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If you’ve listened to Top 40 radio or flipped through the video channels during the past few years, odds are pretty good you know something about John Legend. He played piano on Lauryn Hill’s “Everything Is Everything” and might as well be considered Kanye West’s sidekick, having assisted the producer and MC on several sessions — Jay-Z’s “Encore” and Slum Village’s “Selfish” being two of the more prominent 2004 singles featuring his work. A former choir director, he has also released a handful of energetic live discs, some of which are credited to his less hubristic birth name, John Stephens. And though he claims “I’ve got something new,” you’ve also heard substantial chunks of Get Lifted in records made decades ago by Sly & the Family Stone, Curtis Mayfield, Quincy Jones, and Bill Withers. This might not be a problem for listeners who crave anything that recalls the music they first heard in their youth, but Legend’s over-reliance upon his inspirations is an impediment as much as a slick way to grab attention. That’s because he has more than enough talent and charm to get by on his own. His own lyrics and hooks are unique and clever enough to get the point across that he’s no everyday R&B artist and, just as importantly, he has a personable and instantly fetching voice you could listen to all day long. However, the association with West — whose Sony-distributed boutique label released the record — is very helpful. Without it, Legend would likely be zoned into neo-soul (2003’s Live at SOB’s New York City really makes this notion apparent), thereby standing little chance of reaching the ears of anyone younger than 30. The production work supporting his songs strikes a fine balance between soul and hip-hop, allowing him to appeal to those who are coming from either angle. This is a very good record. It’s a given that Legend is destined to make at least two others that top it.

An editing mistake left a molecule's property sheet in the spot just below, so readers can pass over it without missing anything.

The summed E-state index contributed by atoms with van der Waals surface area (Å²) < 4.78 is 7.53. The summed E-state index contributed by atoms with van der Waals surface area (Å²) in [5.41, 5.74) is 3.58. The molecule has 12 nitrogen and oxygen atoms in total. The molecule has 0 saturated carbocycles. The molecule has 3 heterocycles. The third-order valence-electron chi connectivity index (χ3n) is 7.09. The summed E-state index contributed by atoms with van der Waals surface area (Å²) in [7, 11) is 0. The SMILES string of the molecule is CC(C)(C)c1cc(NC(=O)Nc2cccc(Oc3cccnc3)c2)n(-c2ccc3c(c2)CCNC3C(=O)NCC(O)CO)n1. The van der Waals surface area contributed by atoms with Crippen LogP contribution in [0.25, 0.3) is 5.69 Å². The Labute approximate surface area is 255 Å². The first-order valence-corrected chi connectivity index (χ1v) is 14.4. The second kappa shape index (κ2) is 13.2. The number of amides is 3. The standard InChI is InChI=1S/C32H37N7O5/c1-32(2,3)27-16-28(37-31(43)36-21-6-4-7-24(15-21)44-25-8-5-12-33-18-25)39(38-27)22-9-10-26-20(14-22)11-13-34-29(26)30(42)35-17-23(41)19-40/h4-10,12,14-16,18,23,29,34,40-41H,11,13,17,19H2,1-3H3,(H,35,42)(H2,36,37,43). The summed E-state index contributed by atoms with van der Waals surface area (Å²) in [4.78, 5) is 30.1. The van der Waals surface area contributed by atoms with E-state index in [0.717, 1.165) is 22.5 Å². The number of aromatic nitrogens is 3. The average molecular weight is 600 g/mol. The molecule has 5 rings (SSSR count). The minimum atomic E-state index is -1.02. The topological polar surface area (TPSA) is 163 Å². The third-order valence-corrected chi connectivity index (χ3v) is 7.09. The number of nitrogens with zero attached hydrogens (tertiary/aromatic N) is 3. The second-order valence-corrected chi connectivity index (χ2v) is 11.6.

He is the voice of people who have an informed perspective. The Grammy Nominated self proclaimed neo soul r&b hippie rockstar, Raheem Devaughn, understands that progress requires the ability to be fearless. On October 15, 2011 alongside colleague/friend/America’s profound thinkers, Dr. Cornell West, and 18 other participants, he was arrested on the steps of the United States Supreme Court for protesting with Occupy DC. As he described his experience as one of the most enlightening moments of his life, it fueled a fire that’s been brewing to be a catalyst for social change. Often compared to Sam Cooke and Marvin Gaye, Raheem has always included a socially concious message in all of his music. To bring awareness to be the change one wants to see, Raheem Devaughn and DJ Money presents “The Freedom Fighter” featuring all of his socially concious B-Sides with appearances from : Jill Scott, DJ Jazzy Jeff, Min. Louis Farrakhan, Dr. Cornell West, Anthony Hamilton, Chrisette Michele, and others.
credits
released 01 November 2011

The Great Gatsby soundtrack out May 6 (International) / May 7 (US).
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Film in cinemas May 10 (US) / May 16 (UK)

"Infidelity" - taken from the album "Friends, Lovers, Rivals" - Out now. Visit www.mutineersofficial.tumblr.com/melodies to purchase.